Editor’s note: On Friday we reach deep into the Safari Club archives and dust off a story from one of our past issues. This week we follow the story of a brave tracker, a wounded PH and are reminded why leopards can be the most dangerous of dangerous game. This story originally appeared in the March/April 1998 issue of Safari Magazine.
Aside from his rifle, patience and nerves worthy of an NFL place kicker, the African professional hunter’s most valuable asset is a skilled tracker. For Rory Muil, a free-lance professional hunter from Kwekwe, Zimbabwe, tracker Tinosend James is valuable beyond measure. Muil took James under his wing as a teen-ager and taught him his craft. James responded with the ultimate thank you: He rescued his mentor from the jaws of death.
My husband, Dave, and I had hunted with Muil in August 1995 through Joe Wright’s National Safaris. We were so impressed with his skill and professionalism and the effort he put forth for his hunters that we decided, on the spot, to book again for 1996. In a barely audible telephone conversation that winter, Muil said he’d been mauled by a leopard, but the connection was so bad no other information was forthcoming. We had to wait until later to hear the story ….
It happened on December 6, 1995, in the Dande Safari Area in northeastern Zimbabwe. Muil was doing a late-season leopard hunt with Richard Rodd, a South African client, for Ian Piercey’s Zambesi Hunters. The rains came late that year, but they had begun in earnest by then, and the rocky hills were clothed in the faintest new green of emerging leaves and grasses. Muil and James hung baits and checked them until they established that a male leopard was feeding on one in a tree at the bottom of a small ravine. Behind it rose a substantial hill, dotted with small trees and rocks, now muddy from the rains and curious in its mixture of dried grasses from winter and spring’s fresh newness. They constructed a classic leaf blind on the ground, and in this blind Muil and Rodd sat silently on the steamy evening of December 5. As darkness fell, rain threatened again.
But such threats didn’t deter the leopard. Soon after dark, it returned, and soon they heard it tearing at the bait high in the tree. Muil switched on his strong floodlight, Rodd found the cat in the sights of his .375 and fired – only to miss his target. The cat froze momentarily, staring into the light. Rodd stood, shot a second time and missed again. The leopard bailed out of the tree as Muil followed it with the light. It hesitated only long enough for Rodd to aim and fire one more shot. This time he hit it, and the leopard let out an angry half snarl, half-growl and disappeared. From the blind, they searched the bush with the light but saw nothing.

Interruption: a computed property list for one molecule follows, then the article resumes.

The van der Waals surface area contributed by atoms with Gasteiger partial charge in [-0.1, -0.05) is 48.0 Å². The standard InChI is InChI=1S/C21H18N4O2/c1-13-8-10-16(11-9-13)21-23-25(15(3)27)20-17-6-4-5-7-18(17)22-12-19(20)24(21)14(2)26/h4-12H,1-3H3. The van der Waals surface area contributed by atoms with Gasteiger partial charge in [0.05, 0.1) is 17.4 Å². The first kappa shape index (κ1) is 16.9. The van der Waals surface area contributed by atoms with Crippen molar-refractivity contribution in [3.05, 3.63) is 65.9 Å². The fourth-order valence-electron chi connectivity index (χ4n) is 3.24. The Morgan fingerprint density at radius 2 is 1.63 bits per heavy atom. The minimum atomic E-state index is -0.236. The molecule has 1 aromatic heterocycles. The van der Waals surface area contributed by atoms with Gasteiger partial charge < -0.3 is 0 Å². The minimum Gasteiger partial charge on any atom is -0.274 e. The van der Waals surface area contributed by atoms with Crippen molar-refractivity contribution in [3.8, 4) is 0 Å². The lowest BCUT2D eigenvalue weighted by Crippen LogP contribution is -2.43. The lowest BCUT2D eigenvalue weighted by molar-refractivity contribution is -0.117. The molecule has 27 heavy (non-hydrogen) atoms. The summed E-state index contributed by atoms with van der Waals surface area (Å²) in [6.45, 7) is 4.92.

Now faced with the professional hunter’s worst nightmare – wounded dangerous game – Muil chose to wait an hour in the blind. He had no idea how badly the leopard was hit. If it were mortally wounded, it would hopefully crawl off and die quickly. If it still were able to travel, going after it now would only chase it farther away. Giving it time to settle down would provide a better chance of tracking and finding it, and less chance of any people getting hurt.
The hour seemed endless. When it finally was up, Rodd and Muil, accompanied by James, walked to where the cat had jumped from the tree and been shot. They saw no blood, no trail, no clues for James. Few things are more dangerous than trying to track a wounded cat at night. Concerned mostly for his client, but also for himself and his tracker, Muil elected to abandon the search until first light.
That night, four inches of rain fell, washing away all tracks and blood. It still was raining at 7 the next morning when the anxious group arrived at the tree in the ravine. Muil and Rodd were supported by four trackers. James was there, of course, along with a tracker from the Dande camp and two of the area’s game scouts. Though it already was around 75 degrees, everyone was dressed in raincoats or ponchos, trying to maintain some semblance of dryness.